February 29, 2020
Review: Anna K.
Anna K. by Jenny Lee
Release date: March 3, 2020
An e-galley was provided by Macmillan via Edelweiss in exchange for an honest review.
Summary: Every happy teenage girl is the same, while every unhappy teenage girl is miserable in her own special way.
Meet Anna K. At seventeen, she is at the top of Manhattan and Greenwich society (even if she prefers the company of her horses and Newfoundland dogs); she has the perfect (if perfectly boring) boyfriend, Alexander W.; and she has always made her Korean-American father proud (even if he can be a little controlling). Meanwhile, Anna's brother, Steven, and his girlfriend, Lolly, are trying to weather an sexting scandal; Lolly’s little sister, Kimmie, is struggling to recalibrate to normal life after an injury derails her ice dancing career; and Steven’s best friend, Dustin, is madly (and one-sidedly) in love with Kimmie.
As her friends struggle with the pitfalls of ordinary teenage life, Anna always seems to be able to sail gracefully above it all. That is…until the night she meets Alexia “Count” Vronsky at Grand Central. A notorious playboy who has bounced around boarding schools and who lives for his own pleasure, Alexia is everything Anna is not. But he has never been in love until he meets Anna, and maybe she hasn’t, either. As Alexia and Anna are pulled irresistibly together, she has to decide how much of her life she is willing to let go for the chance to be with him. And when a shocking revelation threatens to shatter their relationship, she is forced to question if she has ever known herself at all.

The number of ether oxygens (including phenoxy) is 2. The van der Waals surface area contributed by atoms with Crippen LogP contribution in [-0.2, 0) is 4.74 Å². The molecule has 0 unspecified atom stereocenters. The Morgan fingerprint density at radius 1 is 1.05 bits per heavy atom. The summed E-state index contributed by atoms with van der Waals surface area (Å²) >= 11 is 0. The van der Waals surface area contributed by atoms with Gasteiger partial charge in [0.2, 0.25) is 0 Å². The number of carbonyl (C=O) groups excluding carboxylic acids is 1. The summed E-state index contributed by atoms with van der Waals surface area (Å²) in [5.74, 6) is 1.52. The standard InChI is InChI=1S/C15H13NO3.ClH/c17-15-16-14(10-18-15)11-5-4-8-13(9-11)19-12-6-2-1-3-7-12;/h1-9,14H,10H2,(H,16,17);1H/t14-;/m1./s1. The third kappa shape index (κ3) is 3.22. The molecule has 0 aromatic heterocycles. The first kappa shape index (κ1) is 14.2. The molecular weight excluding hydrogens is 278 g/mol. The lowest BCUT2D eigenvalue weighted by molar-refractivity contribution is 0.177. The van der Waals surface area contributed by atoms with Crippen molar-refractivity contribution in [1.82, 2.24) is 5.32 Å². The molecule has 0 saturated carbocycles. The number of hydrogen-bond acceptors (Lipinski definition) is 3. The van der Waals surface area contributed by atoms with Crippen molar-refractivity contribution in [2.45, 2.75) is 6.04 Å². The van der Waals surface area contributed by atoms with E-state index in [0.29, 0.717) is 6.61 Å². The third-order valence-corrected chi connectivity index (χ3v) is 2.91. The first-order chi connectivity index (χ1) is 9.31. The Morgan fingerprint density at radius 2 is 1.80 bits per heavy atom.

The Good, the Bad, and the Ugly: I'm a sucker for YA retellings of classic literature, especially when they venture away from the usual Austen and Shakespeare fodder (though I love those equally as much). Anna K. should have been right up my alley, but unfortunately, it wasn't.
The book felt like chapter after chapter of sex, drinking, drugs, and cheating. Obviously cheating is a significant part of Anna Karenina, but the rest was just too much. None of the narrative voices sounded distinct, and the characters lived such vapid, ridiculous lives. I don't think a single scene was actually set in a classroom. The author really should've just written this as an adult retelling, if she was going to write such unrealistic teenage characters. Kimmie (the Kitty character) was perhaps the most teenager-y, but even her plot felt forced and like she was just going through the motions of being a character in a book.
I just felt so tired by the end of the book. I wondered the whole time, if Lee would stick to the original ending or not. I won't spoil that in this review (in the comments, maybe if someone asks), but I will say I just felt so flippant about the ending. It happened, and I was the epitome of the shrug emoji.
Content warnings: on-page sex, underage drinking, drug usage, depression, references to self-harm, microaggressions, classism, plenty of swearing
The Verdict: Should not have been YA.